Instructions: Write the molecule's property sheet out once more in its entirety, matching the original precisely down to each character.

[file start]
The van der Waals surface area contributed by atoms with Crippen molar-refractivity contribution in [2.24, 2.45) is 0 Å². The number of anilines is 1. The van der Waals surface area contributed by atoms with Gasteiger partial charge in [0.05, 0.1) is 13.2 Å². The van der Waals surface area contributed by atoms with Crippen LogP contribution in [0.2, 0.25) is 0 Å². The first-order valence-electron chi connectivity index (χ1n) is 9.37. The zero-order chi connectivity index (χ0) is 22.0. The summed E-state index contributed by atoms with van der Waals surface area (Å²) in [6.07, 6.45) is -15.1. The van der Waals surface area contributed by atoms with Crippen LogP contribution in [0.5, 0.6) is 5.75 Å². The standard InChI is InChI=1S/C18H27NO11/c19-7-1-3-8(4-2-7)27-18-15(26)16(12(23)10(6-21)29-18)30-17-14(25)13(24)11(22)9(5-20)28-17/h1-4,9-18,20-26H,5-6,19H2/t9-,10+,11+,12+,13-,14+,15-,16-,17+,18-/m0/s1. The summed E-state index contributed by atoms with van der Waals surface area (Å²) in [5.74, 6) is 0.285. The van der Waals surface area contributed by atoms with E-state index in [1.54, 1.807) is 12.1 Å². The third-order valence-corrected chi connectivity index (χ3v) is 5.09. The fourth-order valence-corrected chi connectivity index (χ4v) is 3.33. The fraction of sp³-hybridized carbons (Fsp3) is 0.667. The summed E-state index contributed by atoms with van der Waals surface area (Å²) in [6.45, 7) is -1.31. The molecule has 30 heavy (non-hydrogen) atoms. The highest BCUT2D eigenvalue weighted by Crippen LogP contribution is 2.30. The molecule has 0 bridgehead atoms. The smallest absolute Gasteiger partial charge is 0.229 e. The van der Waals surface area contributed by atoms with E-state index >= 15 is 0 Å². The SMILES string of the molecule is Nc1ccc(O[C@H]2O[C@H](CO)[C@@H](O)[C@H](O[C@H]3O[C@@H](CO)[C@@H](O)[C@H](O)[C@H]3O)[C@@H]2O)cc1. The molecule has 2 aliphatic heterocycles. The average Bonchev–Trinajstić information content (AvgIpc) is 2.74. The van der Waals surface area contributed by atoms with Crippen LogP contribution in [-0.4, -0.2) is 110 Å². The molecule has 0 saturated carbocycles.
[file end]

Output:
The van der Waals surface area contributed by atoms with Crippen molar-refractivity contribution in [2.24, 2.45) is 0 Å². The number of anilines is 1. The van der Waals surface area contributed by atoms with Gasteiger partial charge in [0.05, 0.1) is 13.2 Å². The van der Waals surface area contributed by atoms with Crippen LogP contribution in [0.2, 0.25) is 0 Å². The first-order valence-electron chi connectivity index (χ1n) is 9.37. The zero-order chi connectivity index (χ0) is 22.0. The summed E-state index contributed by atoms with van der Waals surface area (Å²) in [6.07, 6.45) is -15.1. The van der Waals surface area contributed by atoms with Crippen LogP contribution in [0.5, 0.6) is 5.75 Å². The standard InChI is InChI=1S/C18H27NO11/c19-7-1-3-8(4-2-7)27-18-15(26)16(12(23)10(6-21)29-18)30-17-14(25)13(24)11(22)9(5-20)28-17/h1-4,9-18,20-26H,5-6,19H2/t9-,10+,11+,12+,13-,14+,15-,16-,17+,18-/m0/s1. The summed E-state index contributed by atoms with van der Waals surface area (Å²) in [5.74, 6) is 0.285. The van der Waals surface area contributed by atoms with E-state index in [1.54, 1.807) is 12.1 Å². The third-order valence-corrected chi connectivity index (χ3v) is 5.09. The fourth-order valence-corrected chi connectivity index (χ4v) is 3.33. The fraction of sp³-hybridized carbons (Fsp3) is 0.667. The summed E-state index contributed by atoms with van der Waals surface area (Å²) in [6.45, 7) is -1.31. The molecule has 30 heavy (non-hydrogen) atoms. The highest BCUT2D eigenvalue weighted by Crippen LogP contribution is 2.30. The molecule has 0 bridgehead atoms. The smallest absolute Gasteiger partial charge is 0.229 e. The van der Waals surface area contributed by atoms with E-state index >= 15 is 0 Å². The SMILES string of the molecule is Nc1ccc(O[C@H]2O[C@H](CO)[C@@H](O)[C@H](O[C@H]3O[C@@H](CO)[C@@H](O)[C@H](O)[C@H]3O)[C@@H]2O)cc1. The molecule has 2 aliphatic heterocycles. The average Bonchev–Trinajstić information content (AvgIpc) is 2.74. The van der Waals surface area contributed by atoms with Crippen LogP contribution in [-0.4, -0.2) is 110 Å². The molecule has 0 saturated carbocycles.